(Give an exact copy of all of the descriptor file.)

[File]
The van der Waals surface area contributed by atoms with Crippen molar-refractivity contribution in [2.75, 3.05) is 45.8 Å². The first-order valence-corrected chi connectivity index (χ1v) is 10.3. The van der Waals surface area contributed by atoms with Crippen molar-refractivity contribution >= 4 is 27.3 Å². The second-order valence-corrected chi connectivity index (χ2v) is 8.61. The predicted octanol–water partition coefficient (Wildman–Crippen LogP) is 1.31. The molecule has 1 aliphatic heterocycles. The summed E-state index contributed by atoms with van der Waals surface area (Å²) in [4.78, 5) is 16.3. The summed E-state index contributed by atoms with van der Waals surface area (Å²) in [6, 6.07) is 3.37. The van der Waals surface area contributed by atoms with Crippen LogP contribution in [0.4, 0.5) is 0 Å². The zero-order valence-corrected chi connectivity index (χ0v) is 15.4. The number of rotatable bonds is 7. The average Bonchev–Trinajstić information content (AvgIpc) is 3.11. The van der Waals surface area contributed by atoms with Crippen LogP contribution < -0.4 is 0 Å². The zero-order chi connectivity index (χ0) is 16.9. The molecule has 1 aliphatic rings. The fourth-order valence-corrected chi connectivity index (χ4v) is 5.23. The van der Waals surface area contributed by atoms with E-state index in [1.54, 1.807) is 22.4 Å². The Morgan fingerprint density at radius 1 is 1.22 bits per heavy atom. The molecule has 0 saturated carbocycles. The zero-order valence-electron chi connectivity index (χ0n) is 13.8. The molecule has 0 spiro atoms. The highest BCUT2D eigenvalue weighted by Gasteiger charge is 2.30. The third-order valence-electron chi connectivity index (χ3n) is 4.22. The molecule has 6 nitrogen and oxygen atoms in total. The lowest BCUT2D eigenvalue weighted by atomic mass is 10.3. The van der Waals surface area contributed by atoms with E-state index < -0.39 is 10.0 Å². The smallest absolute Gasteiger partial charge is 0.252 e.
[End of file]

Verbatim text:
The van der Waals surface area contributed by atoms with Crippen molar-refractivity contribution in [2.75, 3.05) is 45.8 Å². The first-order valence-corrected chi connectivity index (χ1v) is 10.3. The van der Waals surface area contributed by atoms with Crippen molar-refractivity contribution >= 4 is 27.3 Å². The second-order valence-corrected chi connectivity index (χ2v) is 8.61. The predicted octanol–water partition coefficient (Wildman–Crippen LogP) is 1.31. The molecule has 1 aliphatic heterocycles. The summed E-state index contributed by atoms with van der Waals surface area (Å²) in [4.78, 5) is 16.3. The summed E-state index contributed by atoms with van der Waals surface area (Å²) in [6, 6.07) is 3.37. The van der Waals surface area contributed by atoms with Crippen LogP contribution in [0.4, 0.5) is 0 Å². The zero-order valence-corrected chi connectivity index (χ0v) is 15.4. The number of rotatable bonds is 7. The average Bonchev–Trinajstić information content (AvgIpc) is 3.11. The van der Waals surface area contributed by atoms with Crippen LogP contribution < -0.4 is 0 Å². The zero-order chi connectivity index (χ0) is 16.9. The molecule has 1 aliphatic rings. The fourth-order valence-corrected chi connectivity index (χ4v) is 5.23. The van der Waals surface area contributed by atoms with E-state index in [1.54, 1.807) is 22.4 Å². The Morgan fingerprint density at radius 1 is 1.22 bits per heavy atom. The molecule has 0 saturated carbocycles. The zero-order valence-electron chi connectivity index (χ0n) is 13.8. The molecule has 0 spiro atoms. The highest BCUT2D eigenvalue weighted by Gasteiger charge is 2.30. The third-order valence-electron chi connectivity index (χ3n) is 4.22. The molecule has 6 nitrogen and oxygen atoms in total. The lowest BCUT2D eigenvalue weighted by atomic mass is 10.3. The van der Waals surface area contributed by atoms with E-state index < -0.39 is 10.0 Å². The smallest absolute Gasteiger partial charge is 0.252 e.